Large flocks of Bohemian Waxwings provide lots of entertainment in winter gorging on big, frozen Mountain Ash berries. They don’t get drunk as some people think. Sometimes they will pass berries from bird to bird to bond. Grouse, pheasants and quail eat snowberries found throughout the valley wilderness. But don’t you try them — they’re toxic to us. Other humanly toxic berries that birds eat are the fleshy coral-red yew berry and poison ivy berries. Good grief!

There’s a debate over feeding wild birds. In urban areas, where native plants have been removed, feeders may be helpful, but they’re like fast food outlets. It’s better to grow the native plants that they depend on or leave natural areas for birds and other wildlife to forage, nest and rest on. We can help birds by observing their natural behaviours and by rewilding (aka Naturescaping) — landscaping with native trees, shrubs and flowers to enhance our yards for wildlife.

Do you wonder why some people are “birders”? Borrow a pair of binoculars to find out. The variety of colours, markings, shapes, sizes, songs, sounds and characteristics distinguish the various bird species. Getting to recognize them is like getting to know friends from a crowd.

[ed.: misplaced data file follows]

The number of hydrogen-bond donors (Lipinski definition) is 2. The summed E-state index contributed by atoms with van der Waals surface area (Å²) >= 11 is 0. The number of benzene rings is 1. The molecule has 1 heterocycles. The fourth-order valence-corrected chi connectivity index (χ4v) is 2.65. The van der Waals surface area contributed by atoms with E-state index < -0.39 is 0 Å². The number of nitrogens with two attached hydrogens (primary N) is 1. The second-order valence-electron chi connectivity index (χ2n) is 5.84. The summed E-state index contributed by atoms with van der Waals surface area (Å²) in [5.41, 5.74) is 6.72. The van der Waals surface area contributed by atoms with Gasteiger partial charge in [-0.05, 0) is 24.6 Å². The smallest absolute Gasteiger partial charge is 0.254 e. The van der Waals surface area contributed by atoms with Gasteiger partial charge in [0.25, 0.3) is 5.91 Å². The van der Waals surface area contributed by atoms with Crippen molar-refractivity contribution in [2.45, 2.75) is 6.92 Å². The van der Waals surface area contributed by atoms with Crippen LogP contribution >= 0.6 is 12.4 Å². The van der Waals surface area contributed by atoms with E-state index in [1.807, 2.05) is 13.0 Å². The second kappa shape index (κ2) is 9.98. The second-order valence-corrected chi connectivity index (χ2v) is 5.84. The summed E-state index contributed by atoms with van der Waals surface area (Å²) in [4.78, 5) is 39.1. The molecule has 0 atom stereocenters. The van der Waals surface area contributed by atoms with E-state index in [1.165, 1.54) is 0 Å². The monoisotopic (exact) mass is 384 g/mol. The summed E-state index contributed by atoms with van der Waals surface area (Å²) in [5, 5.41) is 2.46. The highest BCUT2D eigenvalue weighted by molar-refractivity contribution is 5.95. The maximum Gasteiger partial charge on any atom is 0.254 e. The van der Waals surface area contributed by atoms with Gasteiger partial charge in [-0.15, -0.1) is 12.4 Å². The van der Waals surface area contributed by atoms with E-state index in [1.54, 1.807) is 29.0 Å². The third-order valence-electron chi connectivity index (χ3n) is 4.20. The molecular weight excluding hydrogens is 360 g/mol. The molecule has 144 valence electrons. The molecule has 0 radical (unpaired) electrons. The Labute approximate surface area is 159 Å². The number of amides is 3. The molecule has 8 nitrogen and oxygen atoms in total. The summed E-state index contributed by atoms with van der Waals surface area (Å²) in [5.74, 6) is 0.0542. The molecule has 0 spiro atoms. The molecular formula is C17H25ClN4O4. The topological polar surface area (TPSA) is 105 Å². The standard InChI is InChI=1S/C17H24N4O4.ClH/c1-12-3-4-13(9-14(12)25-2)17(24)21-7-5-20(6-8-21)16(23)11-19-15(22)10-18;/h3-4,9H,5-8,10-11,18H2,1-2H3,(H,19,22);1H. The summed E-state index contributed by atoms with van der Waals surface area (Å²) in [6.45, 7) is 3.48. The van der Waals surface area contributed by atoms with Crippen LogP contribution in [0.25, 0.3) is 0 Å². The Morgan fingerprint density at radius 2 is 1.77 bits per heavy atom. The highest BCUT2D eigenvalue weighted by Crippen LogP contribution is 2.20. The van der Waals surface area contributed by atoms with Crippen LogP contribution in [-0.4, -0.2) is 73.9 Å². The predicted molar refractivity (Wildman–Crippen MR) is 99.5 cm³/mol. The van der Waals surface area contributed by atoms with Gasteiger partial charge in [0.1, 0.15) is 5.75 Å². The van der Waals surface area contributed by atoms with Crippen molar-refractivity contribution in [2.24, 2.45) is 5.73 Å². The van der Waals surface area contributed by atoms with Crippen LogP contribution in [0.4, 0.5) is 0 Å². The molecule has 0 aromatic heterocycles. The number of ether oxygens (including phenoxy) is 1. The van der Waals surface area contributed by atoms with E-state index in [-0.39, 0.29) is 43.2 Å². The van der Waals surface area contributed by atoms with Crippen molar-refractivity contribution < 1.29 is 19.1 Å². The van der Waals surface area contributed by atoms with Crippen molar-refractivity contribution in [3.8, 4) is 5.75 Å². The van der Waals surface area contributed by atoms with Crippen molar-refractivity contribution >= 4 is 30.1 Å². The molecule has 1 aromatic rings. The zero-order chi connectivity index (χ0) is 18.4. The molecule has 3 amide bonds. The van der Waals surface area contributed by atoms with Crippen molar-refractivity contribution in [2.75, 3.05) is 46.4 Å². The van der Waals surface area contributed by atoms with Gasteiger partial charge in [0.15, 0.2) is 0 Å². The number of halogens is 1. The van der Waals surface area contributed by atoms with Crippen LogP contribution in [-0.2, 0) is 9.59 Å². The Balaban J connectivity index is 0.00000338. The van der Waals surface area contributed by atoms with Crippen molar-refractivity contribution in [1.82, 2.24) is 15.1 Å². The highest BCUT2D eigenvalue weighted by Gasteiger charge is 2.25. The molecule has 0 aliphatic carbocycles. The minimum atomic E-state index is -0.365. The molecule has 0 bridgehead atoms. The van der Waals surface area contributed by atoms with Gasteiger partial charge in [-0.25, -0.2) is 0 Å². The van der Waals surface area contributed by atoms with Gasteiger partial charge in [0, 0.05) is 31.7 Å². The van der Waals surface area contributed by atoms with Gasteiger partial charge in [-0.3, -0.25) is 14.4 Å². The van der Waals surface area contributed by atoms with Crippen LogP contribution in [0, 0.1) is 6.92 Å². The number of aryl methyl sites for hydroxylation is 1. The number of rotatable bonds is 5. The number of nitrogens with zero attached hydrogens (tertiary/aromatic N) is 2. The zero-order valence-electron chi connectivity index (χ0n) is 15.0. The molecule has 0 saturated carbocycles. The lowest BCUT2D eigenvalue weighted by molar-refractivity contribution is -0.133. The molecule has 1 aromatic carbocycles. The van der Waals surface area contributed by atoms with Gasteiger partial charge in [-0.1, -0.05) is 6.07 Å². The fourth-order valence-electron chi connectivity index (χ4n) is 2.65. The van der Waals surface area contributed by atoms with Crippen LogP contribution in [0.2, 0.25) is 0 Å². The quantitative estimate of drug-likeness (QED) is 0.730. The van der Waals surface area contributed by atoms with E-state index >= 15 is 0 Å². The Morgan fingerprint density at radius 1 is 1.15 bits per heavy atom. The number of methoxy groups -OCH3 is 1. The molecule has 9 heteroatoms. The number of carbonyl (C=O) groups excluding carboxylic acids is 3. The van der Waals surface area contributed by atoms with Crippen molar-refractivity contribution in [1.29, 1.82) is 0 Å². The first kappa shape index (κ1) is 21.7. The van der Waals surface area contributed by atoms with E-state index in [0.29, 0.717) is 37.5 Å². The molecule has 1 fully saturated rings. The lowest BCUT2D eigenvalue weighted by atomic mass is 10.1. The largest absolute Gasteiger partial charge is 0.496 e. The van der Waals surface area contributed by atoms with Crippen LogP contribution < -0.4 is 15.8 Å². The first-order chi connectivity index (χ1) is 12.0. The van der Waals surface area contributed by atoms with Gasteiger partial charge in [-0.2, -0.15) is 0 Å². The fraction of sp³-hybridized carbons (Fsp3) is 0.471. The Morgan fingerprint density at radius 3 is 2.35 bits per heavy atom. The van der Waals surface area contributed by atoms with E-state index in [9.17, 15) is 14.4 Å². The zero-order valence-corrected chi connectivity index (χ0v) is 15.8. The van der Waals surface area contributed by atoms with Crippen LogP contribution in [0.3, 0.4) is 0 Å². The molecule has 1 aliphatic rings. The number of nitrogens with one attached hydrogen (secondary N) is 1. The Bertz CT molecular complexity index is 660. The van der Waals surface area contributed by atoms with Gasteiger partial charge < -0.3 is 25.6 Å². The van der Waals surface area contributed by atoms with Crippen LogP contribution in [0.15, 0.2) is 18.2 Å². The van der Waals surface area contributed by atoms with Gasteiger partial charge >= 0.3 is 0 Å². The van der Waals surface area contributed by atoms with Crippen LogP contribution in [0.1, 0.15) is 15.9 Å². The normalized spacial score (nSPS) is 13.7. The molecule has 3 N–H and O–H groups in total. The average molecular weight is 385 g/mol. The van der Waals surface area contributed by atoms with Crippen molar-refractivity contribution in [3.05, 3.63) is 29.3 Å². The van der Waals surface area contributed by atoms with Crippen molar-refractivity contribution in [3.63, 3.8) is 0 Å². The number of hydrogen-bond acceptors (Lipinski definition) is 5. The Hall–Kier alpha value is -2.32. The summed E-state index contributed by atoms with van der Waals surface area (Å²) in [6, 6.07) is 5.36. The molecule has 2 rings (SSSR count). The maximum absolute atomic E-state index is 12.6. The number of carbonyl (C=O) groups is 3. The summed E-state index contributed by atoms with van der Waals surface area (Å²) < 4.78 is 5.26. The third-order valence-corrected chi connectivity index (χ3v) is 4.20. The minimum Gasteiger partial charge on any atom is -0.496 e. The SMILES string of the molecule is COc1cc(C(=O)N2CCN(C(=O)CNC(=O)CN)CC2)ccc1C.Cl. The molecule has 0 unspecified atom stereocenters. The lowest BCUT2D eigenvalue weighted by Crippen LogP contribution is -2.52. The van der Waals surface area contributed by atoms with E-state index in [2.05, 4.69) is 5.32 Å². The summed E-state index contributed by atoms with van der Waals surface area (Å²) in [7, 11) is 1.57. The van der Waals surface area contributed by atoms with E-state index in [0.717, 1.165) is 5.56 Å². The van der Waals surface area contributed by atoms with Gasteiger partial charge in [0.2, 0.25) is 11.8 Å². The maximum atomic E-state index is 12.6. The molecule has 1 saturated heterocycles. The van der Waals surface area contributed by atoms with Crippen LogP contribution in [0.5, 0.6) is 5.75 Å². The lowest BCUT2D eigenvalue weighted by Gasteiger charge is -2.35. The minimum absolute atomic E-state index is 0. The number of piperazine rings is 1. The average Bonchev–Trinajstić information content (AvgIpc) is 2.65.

Discover our local winter birds on the North Okanagan Naturalists Club Saturday hikes open to the public — Great places to find winter birds is with the berries at Bishop Wild Bird Sanctuary on Coldstream Creek Road, BX Creek trail from Star Road, the lower BX Creek trail behind Walmart from Deleenheer Rd to 48th Avenue, the lower Foothills Grey Canal trail, the Polson Park boardwalk, Marshall Fields, Swan Lake Nature Reserve Park off Old Kamloops Road and the Okanagan Rail Trail.

This article is written for the Vernon Morning Star by Roseanne Van Ee. Roseanne enthusiastically shares her knowledge of the outdoors to help readers experience and enjoy nature. Discover exciting and adventurous natural events, best trails, and wild places. Follow her on Facebook for more.